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Russian motorists at war with tow trucks

November 12, 2014, 17:15 UTC+3 Alexandrova Lyudmila
© ITAR-TASS/Sergey Bobylev

MOSCOW, November 12. /TASS/. Moscow motorists these days have an arch foe they hate possibly more than any alien force. It’s the tow truck. Shortly after Moscow’s downtown was closed to free parking for all but local residents last year and tow vehicles began to roam the streets, the motorists went on a spontaneous protest crusade. By and large the drivers agree that order on the streets is essential, but at the same time they suspect the Moscow mayor’s office and the tow trucks on its payroll are in the first place pursuing a fast buck.

The issue is a sore point for the public at large, indeed. Similar problems have surfaced in other regions of Russia, but last month’s case of Konstantin Altukhov, a Moscow resident who instantly thought of a rather unconventional response to an attempt to take away his car made a sensation and earned him the nickname The Parkman in the social networks. The man did not hesitate to get into his car, already placed on the wreck truck’s platform before its driver started moving, and locked up himself. By the law it is prohibited to transport motor vehicles with passengers inside. The resourceful protester refused to get out of his car for 22 hours. He kept saying he had nothing against paying the fine for leaving his car parked against the rules, but he firmly refused to pay the trucker’s services.

The Parkman aroused the sympathy of some local residents who even brought him something to eat during his “sit-in” and of the Moscow police chief Anatoly Yakunin as well, who, however, urged a legal solution of the dispute. “Deep down in my heart, as an ordinary citizen, I may be on the driver’s side, but the law says once the car is on the wrecker, it must be taken to the designated destination,” Yakunin said on Tuesday, adding that if society disliked the rules, the law had to be amended.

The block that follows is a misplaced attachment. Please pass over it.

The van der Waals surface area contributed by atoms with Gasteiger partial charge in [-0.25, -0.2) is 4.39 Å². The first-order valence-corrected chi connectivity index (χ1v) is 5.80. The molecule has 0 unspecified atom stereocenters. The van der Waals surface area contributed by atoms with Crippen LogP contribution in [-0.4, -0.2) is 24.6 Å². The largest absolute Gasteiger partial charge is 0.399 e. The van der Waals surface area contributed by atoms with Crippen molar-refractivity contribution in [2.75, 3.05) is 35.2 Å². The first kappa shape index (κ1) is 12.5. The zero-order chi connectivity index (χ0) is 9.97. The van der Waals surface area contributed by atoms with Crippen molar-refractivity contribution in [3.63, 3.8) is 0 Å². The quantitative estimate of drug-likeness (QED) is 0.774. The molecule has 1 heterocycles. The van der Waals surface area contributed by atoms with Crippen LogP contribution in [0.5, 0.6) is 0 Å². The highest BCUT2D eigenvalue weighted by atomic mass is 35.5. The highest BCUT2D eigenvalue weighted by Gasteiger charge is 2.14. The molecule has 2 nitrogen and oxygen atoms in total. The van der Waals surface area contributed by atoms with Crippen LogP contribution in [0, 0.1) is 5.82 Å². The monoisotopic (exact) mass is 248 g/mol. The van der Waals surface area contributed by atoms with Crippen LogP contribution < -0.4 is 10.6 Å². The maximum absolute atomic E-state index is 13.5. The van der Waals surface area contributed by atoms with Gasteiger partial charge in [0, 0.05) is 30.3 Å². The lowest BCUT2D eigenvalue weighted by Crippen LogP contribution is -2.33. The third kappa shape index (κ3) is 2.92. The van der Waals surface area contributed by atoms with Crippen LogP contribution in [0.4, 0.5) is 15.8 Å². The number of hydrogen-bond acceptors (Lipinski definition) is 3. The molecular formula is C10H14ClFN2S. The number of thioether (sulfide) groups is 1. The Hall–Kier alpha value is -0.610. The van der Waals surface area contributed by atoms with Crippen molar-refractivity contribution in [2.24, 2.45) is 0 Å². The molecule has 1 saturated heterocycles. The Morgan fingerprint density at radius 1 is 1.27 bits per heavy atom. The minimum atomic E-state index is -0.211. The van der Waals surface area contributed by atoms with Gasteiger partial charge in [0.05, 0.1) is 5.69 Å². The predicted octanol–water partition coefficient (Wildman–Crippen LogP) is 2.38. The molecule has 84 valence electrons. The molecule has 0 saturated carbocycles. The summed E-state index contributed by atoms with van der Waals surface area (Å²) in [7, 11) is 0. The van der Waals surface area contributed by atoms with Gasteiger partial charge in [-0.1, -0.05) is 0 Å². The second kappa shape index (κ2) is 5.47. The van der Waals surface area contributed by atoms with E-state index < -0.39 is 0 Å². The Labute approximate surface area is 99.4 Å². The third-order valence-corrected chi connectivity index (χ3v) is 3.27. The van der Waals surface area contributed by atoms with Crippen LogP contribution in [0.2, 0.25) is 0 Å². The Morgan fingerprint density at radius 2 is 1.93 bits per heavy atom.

The State Duma is trying to change the situation. So far several bills have been declined, including a proposal from Liberal Democrat legislators for cancelling the car removal rule altogether. “Car removals have turned into the humiliation of motorists. These days it is a money-making business,” says one of the law’s authors, Yaroslav Nilov.

The first toll car parks were introduced in Moscow on November 1, 2013 on several streets in the city center. A year later the toll car park area was expanded and as of December 25 it will double to spread to 405 more streets.

At the moment more than 300 tow trucks are plying Moscow streets. According to the authorities, about 800 vehicles are removed and taken to penal parking areas every day. The car removal service costs motorists an average of 5,000 rubles (about €90), plus 1,000 rubles a day for keeping the vehicle.

The social networks are simmering with indignation — the tow trucks have been labelled “green crocodiles ready to hunt their prey 36 hours a day.” Some bloggers are critical of the car removal services because instead of taking away wrongly parked cars from jammed streets they prefer to work at night and focus on cars left on quiet streets where the intensity of traffic is as low as ten vehicles an hour.

“On the one hand, I support the idea of removing cars parked in defiance of traffic rules and regard it as normal punishment for the committed abuse,” says a leading blogger, Ilya Varlamov. “On the other, I see quite a few traps being planted in Moscow in order to lure motorists into abusing traffic rules. In a situation like this, I believe that indiscriminate removal of any improperly parked vehicle is wrong.”

In the meantime, the Moscow authorities have denied permission to the non-governmental movement Motorists of Moscow to stage procession along the Garden Ring circular road in protest against toll car parks and car removal rules. Potential problems to traffic and pedestrians were mentioned as the reason.

The Motorists of Moscow movement is reluctant to give in and looks determined to press for the right to demonstrate along an alternative route.

ITAR-TASS may not share the opinions of its contributors